Another summer of sport is upon us. Well, maybe. We know better by now than to put dates in the diary without a ‘tbc’ alongside – even erstwhile calendar fixtures like the Olympic Games and European Championships. But while pandemic-induced decisions to postpone last year’s iterations seemed unequivocal, the spectre of outright cancellation now appears to haunt their organisers – and executives and sponsorship deal-brokers especially.
Everywhere, arguments abound: publics are wary of viral threat, but sport is good for the spirit and soul. New variants are spreading, but billions of dollars spent must not go to waste. Before the new Olympic cauldron is even lit, before the new official UEFA match ball has been kicked, organised sport is again a matter of international political concern. Even in a pandemic, some norms remain.
Is there an issue more divisive on the left than the role of sport in society? For many, Noam Chomsky among them, organised sport is the opiate of the masses: entertainment that pacifies the working class, channelling their rage away from their oppressors, onto the playing field or towards opposition fans.
Philosopher (and former Olympian) Ljubodrag Simonoviç goes further, arguing that sport is essential to capitalism not as distraction but as an ideological tool: normalising the endless pursuit of ‘progress’ in a quest for new records; militarising our mindsets towards competition and celebrating the victories of the strong over eliminations of the weak.
The connection between nationalism, imperialism and sport has been drawn by many others besides and is worth considering anew in this particular moment. Are events on the horizon encouraging flagwaving in jingoistic times? Or might they emphasise shared interests and rally us towards transnational unity? Most likely, should they go ahead, they will do both – and much more besides, among the billion people watching.
Sports – like music, literature, art and all culture – can be forums for resistance and debate as much as they can be (and have been) tainted and corrupted by capitalism and nationalisms. The views presented in the latest issue of Red Pepper (#232 – subscribe here) demonstrate as much, from differing perspectives on the legacies and potentials of global Olympiads, to Neville Southall, a former professional footballer, lamenting the intolerances and greed distorting the beautiful game. Meanwhile, blurring the lines between sport, recreation and scholarship, a master diver details a quest for justice, a hundred metres deep in the wrecks of slave ships. At the hyper local and global level alike, politics are ingrained into sports.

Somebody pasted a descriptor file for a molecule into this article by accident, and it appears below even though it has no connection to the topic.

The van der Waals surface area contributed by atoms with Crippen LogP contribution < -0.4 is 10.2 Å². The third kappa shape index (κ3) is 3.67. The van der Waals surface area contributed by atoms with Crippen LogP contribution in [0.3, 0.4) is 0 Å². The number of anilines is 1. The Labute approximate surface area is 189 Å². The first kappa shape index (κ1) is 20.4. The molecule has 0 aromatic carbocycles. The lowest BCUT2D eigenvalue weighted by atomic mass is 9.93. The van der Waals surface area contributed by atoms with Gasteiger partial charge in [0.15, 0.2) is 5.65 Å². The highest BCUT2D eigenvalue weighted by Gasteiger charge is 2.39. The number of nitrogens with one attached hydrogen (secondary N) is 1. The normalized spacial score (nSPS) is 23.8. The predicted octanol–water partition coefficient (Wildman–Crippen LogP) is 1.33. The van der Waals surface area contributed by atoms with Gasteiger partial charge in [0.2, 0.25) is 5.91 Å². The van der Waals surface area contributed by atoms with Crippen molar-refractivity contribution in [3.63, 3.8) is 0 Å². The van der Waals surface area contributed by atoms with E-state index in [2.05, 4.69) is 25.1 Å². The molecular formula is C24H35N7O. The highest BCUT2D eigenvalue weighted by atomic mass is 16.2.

These articles were all written against backdrops of protest. In England this spring, fans of the Premier League ‘big six’ took to the streets and invaded pitches to demand their clubs’ owners put community interests and sporting integrity before shareholder bonuses. All year, at every Premier League match, players and referees have taken a knee, borrowing the potent yet career-ruining stance of American footballer Colin Kaepernick to assert: Black Lives Matter.
Some players have also raised a fist while kneeling, echoing the Black Power salute of Tommie Smith and John Carlos at the 1968 Olympic Games – and making clear their own stance on the place of politics in sport. Racist abuse has far from diminished, however, and the utility of such actions can and should be debated. They cannot, at least, be ignored. However sports are wielded this summer, and however onlookers respond, there will remain powerful political forces – for good and for bad – at play.
#232: Rue Britannia ● The legacy of the British Empire ● An interview with Priyamvada Gopal ● The People’s Olympics ● An interview with Neville Southall ● Agribusiness in India ● Deliveroo’s disastrous IPO ● Latest book reviews ● And much more!
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Radical workers’ sporting organisations and the 1936 People’s Olympiad illustrate the role of sport in fighting oppression, writes Uma Arruga i López.
Lesley Chow argues for a new kind of music criticism that re-evaluates women musicians and "meaningless" music, writes Rhian E Jones
Olympic ‘legacy’ has greased the path for enormous, upward transfer of wealth to the global propertied classes, writes Jules Boykoff
If earning money is a fundamental reason for entering the sex industry, it is also essential to leaving it, writes Marin Scarlett.
Major financial institutions have cited Deliveroo’s employment practices for its disastrous public share launch. Alice Martin and Tom Powdrill look at what went wrong and what it might mean for workers’ rights
Almost 30 years on, Sarbjit Johal recalls supporting the strike, which consisted of mostly Punjabi women workers
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